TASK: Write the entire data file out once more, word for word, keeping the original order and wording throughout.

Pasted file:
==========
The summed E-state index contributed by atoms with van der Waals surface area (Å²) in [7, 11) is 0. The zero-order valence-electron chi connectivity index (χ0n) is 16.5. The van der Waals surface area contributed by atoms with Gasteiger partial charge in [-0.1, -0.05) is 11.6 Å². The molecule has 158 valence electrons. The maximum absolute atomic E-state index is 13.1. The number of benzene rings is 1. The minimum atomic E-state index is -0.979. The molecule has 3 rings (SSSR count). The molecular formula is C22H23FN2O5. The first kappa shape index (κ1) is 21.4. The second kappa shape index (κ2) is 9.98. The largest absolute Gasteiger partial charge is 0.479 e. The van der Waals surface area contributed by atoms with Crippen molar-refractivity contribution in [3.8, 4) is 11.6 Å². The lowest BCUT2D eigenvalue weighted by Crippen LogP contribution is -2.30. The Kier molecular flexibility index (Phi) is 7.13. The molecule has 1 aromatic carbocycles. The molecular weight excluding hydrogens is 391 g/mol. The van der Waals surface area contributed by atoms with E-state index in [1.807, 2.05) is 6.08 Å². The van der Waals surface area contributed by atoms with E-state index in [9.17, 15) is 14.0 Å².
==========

The summed E-state index contributed by atoms with van der Waals surface area (Å²) in [7, 11) is 0. The zero-order valence-electron chi connectivity index (χ0n) is 16.5. The van der Waals surface area contributed by atoms with Gasteiger partial charge in [-0.1, -0.05) is 11.6 Å². The molecule has 158 valence electrons. The maximum absolute atomic E-state index is 13.1. The number of benzene rings is 1. The minimum atomic E-state index is -0.979. The molecule has 3 rings (SSSR count). The molecular formula is C22H23FN2O5. The first kappa shape index (κ1) is 21.4. The second kappa shape index (κ2) is 9.98. The largest absolute Gasteiger partial charge is 0.479 e. The van der Waals surface area contributed by atoms with Crippen molar-refractivity contribution in [3.8, 4) is 11.6 Å². The lowest BCUT2D eigenvalue weighted by Crippen LogP contribution is -2.30. The Kier molecular flexibility index (Phi) is 7.13. The molecule has 1 aromatic carbocycles. The molecular weight excluding hydrogens is 391 g/mol. The van der Waals surface area contributed by atoms with E-state index in [1.807, 2.05) is 6.08 Å². The van der Waals surface area contributed by atoms with E-state index in [9.17, 15) is 14.0 Å².